Hurricane Irma is setting her sights on the South Eastern coastline while our friends in Texas are still dealing with the aftermath of Hurricane Harvey. If you find yourself in need of evacuating your horses and family, here are some tips and resources you may find helpful. Please, PLEASE plan ahead — this storm is shaping up to be bigger and more damaging than last years.

Print and Fill Out Our Evacuation Contact Form & Check List.

Tryon Area Resources

S.C. & Tryon Area Evacuation Facilities:

FENCE – Foothills Equestrian Nature Center (admin@fence.org / 828-859-9021)
Harmon Field, Tryon N.C.
Highfields Aiken S.C.  – FULL as of 9/4/17
S.C. Equine Park – Camden: (Mike Mathis  803 486-4938, 1 time flat fee $25 per stall for evacuee stabling (not per day), shavings 5.50 per bag – please strip stalls upon departure.)
Western N.C. Agriculture Center / Fair Grounds -Asheville

Hurricane Preparedness Tips:

1. Have a plan of action ready. Are you or your horses in a low lying area prone to flooding? Where are the evacuation facilities? Have you called and reserved stalls? Are the Coggins tests up to date? How many trips will you need to make to evacuate? If more than one trip is necessary make a plan of which animals will travel together. be sure to plan ahead and keep informed if there is potential for you to be trapped in the event of bridge closure.

2. Coggins – Locate and make sure your horses Coggins test is current, public evacuation facilities will not accept horses without a current Negative Coggins test. If you need yours updated before the storm, ask your vet for a Health Certificate while he is pulling the Coggins test. Health certiciates are required paperwork to cross state lines with your horse.

3. Identification – Be sure to have at least one or two forms of identification for your horse, such as a bill of sale, Coggins test, Health certificate, registration papers or inter-state passport.

. Hay, Grain & Water – Make sure to stock up on your animals’ hay and grain. Evacuation is stressful enough on everyone without having to stress over finding a feed similar to what your horse eats. A 7-day supply is recommended in the likelihood of major storm damage. If your horse is fussy about water at new locations, consider stocking up with a few large well marked water containers. Electrolytes are also good to have on hand, as is regular salt to entice finicky horses to drink unfamiliar water.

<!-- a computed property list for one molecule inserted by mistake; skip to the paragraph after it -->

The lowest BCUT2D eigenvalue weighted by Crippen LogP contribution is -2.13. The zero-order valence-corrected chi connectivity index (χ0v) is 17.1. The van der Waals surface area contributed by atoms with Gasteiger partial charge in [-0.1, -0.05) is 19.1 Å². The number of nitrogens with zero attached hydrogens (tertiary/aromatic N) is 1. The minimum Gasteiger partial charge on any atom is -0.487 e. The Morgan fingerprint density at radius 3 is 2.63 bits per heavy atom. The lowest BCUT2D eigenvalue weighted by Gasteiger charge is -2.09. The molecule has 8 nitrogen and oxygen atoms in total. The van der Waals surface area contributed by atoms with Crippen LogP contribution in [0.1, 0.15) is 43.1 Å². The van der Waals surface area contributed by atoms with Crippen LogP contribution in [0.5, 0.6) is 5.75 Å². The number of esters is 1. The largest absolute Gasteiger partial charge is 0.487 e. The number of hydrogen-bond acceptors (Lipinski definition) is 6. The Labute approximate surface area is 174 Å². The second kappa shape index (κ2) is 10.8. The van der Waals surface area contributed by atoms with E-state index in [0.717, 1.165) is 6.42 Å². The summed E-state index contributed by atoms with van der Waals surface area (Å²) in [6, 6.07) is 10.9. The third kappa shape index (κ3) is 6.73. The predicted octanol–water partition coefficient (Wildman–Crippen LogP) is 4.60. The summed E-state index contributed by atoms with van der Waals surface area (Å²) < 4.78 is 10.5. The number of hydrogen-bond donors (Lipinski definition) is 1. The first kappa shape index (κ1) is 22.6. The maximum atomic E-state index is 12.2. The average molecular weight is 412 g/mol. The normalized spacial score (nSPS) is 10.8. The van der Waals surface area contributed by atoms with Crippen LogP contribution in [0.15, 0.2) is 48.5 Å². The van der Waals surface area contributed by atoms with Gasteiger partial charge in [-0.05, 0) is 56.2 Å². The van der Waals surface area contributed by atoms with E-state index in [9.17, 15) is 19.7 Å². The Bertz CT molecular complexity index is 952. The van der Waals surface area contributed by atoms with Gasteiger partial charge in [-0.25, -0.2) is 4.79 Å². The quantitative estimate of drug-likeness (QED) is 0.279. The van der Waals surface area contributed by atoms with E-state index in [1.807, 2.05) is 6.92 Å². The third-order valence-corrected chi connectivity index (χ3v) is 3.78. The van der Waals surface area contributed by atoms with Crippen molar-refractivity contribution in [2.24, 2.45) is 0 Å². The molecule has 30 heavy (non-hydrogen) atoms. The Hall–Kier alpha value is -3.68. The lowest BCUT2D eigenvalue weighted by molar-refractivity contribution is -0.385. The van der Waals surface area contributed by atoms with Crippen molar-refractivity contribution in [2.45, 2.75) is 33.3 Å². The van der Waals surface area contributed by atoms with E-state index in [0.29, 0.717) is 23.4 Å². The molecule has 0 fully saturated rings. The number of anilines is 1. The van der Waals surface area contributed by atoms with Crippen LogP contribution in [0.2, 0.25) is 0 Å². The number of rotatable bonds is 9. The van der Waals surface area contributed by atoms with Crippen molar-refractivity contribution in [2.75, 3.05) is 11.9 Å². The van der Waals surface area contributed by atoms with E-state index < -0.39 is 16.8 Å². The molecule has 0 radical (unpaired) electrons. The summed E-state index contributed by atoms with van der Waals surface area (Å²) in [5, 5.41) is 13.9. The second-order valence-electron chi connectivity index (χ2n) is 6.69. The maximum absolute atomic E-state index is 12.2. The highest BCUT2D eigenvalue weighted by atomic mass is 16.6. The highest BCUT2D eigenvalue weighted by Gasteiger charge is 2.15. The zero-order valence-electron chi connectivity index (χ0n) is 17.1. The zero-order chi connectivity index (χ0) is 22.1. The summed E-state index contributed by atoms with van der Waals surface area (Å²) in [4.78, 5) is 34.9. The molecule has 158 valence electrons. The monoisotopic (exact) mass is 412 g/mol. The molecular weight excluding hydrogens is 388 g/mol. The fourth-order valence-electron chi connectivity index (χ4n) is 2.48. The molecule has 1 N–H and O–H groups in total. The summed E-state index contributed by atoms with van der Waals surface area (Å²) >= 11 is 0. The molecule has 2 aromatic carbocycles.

5. Travel – Be sure to look over your truck and trailer for road worthiness if they have not been used in a while. Be sure to fill up your vehicles with fuel and check tire pressure in advance of the storm. Consider packing essentials in the trailer until the threat of evacuation has passed. This will make evacuation easier and less stressful if everything is already packed.

In the event you are unable to relocate or evacuate:

1. Water – Power outages are very common in storms and can be out for several days to several weeks. Be prepared! Be sure to fill up every available bucket, muck bucket, plastic storage crate and water trough to make sure you will have an adequate supply in the event of long term power loss. Consider lining large trash cans with heavy duty contractor trash bags and filling with water if needed. Horses generally consume 12-30 gallons per day, if you have access to a generator to run a well be sure to have fuel on hand. To purify water, add two drops of chlorine bleach per quart of water and let stand for 30 minutes.

2. Feed – Make sure you have at least a week of hay and grain and that it is stored up off of the ground away from flooding risk. Consider stacking several pallets together and storing hay and feed on the raised pallets, making sure they are covered and secured with waterproof tarps.

3. Secure all movable objects – Lawn furniture, jumps, kids toys and farm equipment so they don’t become displaced in the event of high winds. Secure all gates and consider cutting power to the barn if the power goes out.

Identification – Use a livestock marker to write your phone number on your horses side in the unlikely event that you are separated from your horses. Another idea would be to lightly imprint phone numbers onto one of your horses hooves.

5. Tool & Emergency Kit – Make sure your equine first aid kid is up to date & that your barn tool box is stocked with items you may need. Things like fuel for the chain saw, hammer and nails for fence repair, and duct tape would be essential, for more ideas on what to keep in your tool & first aid kits check out the link below.

For more information on creating an evacuation plan and ideas on how to be organized please visit the North Carolina Department Of Agriculture’s Article on Horse & Horse Farm Hurricane Preparedness.